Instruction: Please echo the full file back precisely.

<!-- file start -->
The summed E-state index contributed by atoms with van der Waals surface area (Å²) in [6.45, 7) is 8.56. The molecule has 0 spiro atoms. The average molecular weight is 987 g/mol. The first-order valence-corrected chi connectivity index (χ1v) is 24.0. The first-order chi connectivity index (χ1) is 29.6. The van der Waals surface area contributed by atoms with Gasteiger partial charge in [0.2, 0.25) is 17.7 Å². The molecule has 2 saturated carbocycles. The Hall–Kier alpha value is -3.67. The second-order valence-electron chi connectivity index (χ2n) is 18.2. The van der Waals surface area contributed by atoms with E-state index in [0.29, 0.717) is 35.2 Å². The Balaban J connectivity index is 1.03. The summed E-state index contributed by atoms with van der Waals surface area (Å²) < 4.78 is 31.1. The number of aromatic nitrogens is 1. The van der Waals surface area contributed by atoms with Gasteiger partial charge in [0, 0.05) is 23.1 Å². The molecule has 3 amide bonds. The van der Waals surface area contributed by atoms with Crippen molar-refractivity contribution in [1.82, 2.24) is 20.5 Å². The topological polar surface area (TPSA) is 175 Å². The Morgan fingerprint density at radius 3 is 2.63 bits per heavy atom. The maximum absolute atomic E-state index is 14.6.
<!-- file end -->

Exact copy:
The summed E-state index contributed by atoms with van der Waals surface area (Å²) in [6.45, 7) is 8.56. The molecule has 0 spiro atoms. The average molecular weight is 987 g/mol. The first-order valence-corrected chi connectivity index (χ1v) is 24.0. The first-order chi connectivity index (χ1) is 29.6. The van der Waals surface area contributed by atoms with Gasteiger partial charge in [0.2, 0.25) is 17.7 Å². The molecule has 2 saturated carbocycles. The Hall–Kier alpha value is -3.67. The second-order valence-electron chi connectivity index (χ2n) is 18.2. The van der Waals surface area contributed by atoms with E-state index in [0.29, 0.717) is 35.2 Å². The Balaban J connectivity index is 1.03. The summed E-state index contributed by atoms with van der Waals surface area (Å²) < 4.78 is 31.1. The number of aromatic nitrogens is 1. The van der Waals surface area contributed by atoms with Gasteiger partial charge in [0, 0.05) is 23.1 Å². The molecule has 3 amide bonds. The van der Waals surface area contributed by atoms with Crippen molar-refractivity contribution in [1.82, 2.24) is 20.5 Å². The topological polar surface area (TPSA) is 175 Å². The Morgan fingerprint density at radius 3 is 2.63 bits per heavy atom. The maximum absolute atomic E-state index is 14.6.